Ghostly lights paint a new portrait of the Milky Way

The universe is filled with infinite mysteries, and scientists are tackling them, one celestial puzzle at a time.

A multitude of experiments were aboard Virgin Galactic’s inaugural flight on Thursday. A rocket-powered space plane carried the company’s first paying customers on a research-focused mission. During its brief time in zero gravity, the mission monitored how passengers’ heart rates behaved during acceleration and measured cosmic radiation in Earth’s upper atmosphere.

Meanwhile, the unprecedented capabilities of the James Webb Space Telescope continue to enable astonishing discoveries, including detecting a crucial molecule in space for the first time.

The European Space Agency is aiming to launch the Euclid mission this weekend, with an eye toward unraveling one of the biggest cosmic puzzles of our time — the increasing expansion of the universe — and the enigmatic forces behind it.

And that’s not all. This week, scientists shared glimpses into invisible aspects of the universe that could alter our understanding of the cosmos.

Across the universe

There is no shortage of scintillating imagery of the Milky Way galaxy — but we’ve never seen it from this perspective.

Astronomers used a detector sunk deep into the thick ice of Antarctica to trace “ghost particles” that created a new portrait of the Milky Way.

These ghost particles, called neutrinos, can pass through any kind of matter without changing. By tracing their origins across the galaxy, scientists were able to see our celestial neighborhood in a new way that could ultimately reveal the answers to bigger cosmic mysteries.

Another team of scientists detected new gravitational waves that resonate across the universe and “hum” in a celestial choir, like the background noise of the universe.

A long time ago

Thinking of ancient hunter-gatherer societies may call to mind a certain picture of men returning from hunting while women foraged. But new research flips those gender stereotypes upside down.

Archaeological evidence shows that women — young and old — hunted big game with bows and arrows, knives and nets. Sometimes the hunters worked alone, or alongside children and dogs. And these women even shared their knowledge and strategies with others.

The research got its start in the Andes Mountains after scientists unearthed a set of 9,000-year-old remains buried with an array of hunting weapons and assumed the skeleton was male. DNA analysis told a different story.

Fantastic creatures

At first glance, you might think you’ve wandered into the Beatles’ mythical “Octopus’s Garden.”

Scientists were surprised to discover an active octopus nursery on an underwater mountain nearly 2 miles (3,218 meters) down off the Pacific coast of Costa Rica. The research team believes the area may be only the third known example of a brooding site where huge numbers of the creatures cluster together.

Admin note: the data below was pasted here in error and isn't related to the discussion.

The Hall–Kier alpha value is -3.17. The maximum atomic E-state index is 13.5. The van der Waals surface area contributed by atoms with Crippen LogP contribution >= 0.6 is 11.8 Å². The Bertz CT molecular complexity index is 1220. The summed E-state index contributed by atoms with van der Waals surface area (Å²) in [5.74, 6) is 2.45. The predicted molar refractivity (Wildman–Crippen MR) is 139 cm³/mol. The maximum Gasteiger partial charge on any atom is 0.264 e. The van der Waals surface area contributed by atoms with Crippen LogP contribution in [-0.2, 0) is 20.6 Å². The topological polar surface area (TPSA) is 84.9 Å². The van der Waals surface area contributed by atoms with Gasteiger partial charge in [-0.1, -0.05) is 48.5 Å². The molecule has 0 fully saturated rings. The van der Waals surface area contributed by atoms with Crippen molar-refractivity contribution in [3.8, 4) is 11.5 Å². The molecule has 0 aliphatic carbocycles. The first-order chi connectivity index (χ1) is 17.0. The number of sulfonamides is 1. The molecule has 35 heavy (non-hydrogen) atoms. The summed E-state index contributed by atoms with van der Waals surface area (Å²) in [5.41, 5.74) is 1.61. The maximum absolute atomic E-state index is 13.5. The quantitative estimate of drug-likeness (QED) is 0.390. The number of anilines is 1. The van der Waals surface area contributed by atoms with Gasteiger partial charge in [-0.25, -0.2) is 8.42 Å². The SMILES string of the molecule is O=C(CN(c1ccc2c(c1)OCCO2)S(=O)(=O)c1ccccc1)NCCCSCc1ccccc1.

The rare sighting in the ocean’s twilight zone was made by an underwater craft during an expedition of the Schmidt Ocean Institute’s Falkor research ship.

Researchers captured spectacular footage of hundreds of octopuses hatching babies as well as other deep-ocean life.

Turn, turn, turn

Summer is here — and so are the mosquitoes. As the world warms due to the climate crisis, the annoying insects are thriving and even appearing in new places.

Rising temperatures allow mosquitoes to grow faster, live longer and even become more infectious.

Scientists are still trying to understand the particular factors that may draw mosquitoes to certain people.

But experts agree on some tried-and-true tips to avoid mosquito bites, like using insect repellent and dumping standing water from your yard.

Other worlds

About 520 light-years beyond our solar system, astronomers have found a planet that shouldn’t exist.

The exoplanet, named Halla, may have survived a violent outburst from the giant star it orbits called Baekdu.

As stars age, they burn through different elements at their core and swell in size, which is usually bad news for any world close enough to become engulfed by the transition. It’s a fate Earth is likely to experience in 5 billion years.

But astronomers have theories about this unlikely survivor of an event that would mean certain death for most planets.


These stories might make you do a double take:

— Killer whales won’t stop ramming boats in the Strait of Gibraltar near Spain, and experts have two theories as to why.

— Humans have pumped so much groundwater for drinking, livestock and crops that Earth’s axis has shifted.

— Researchers have made a startling fossil find that suggests our ancient human relatives butchered one another for reasons beyond ritual.

— The Perseverance rover snapped a new photo of a mysterious doughnut-shaped object on the Martian surface.

This post appeared first on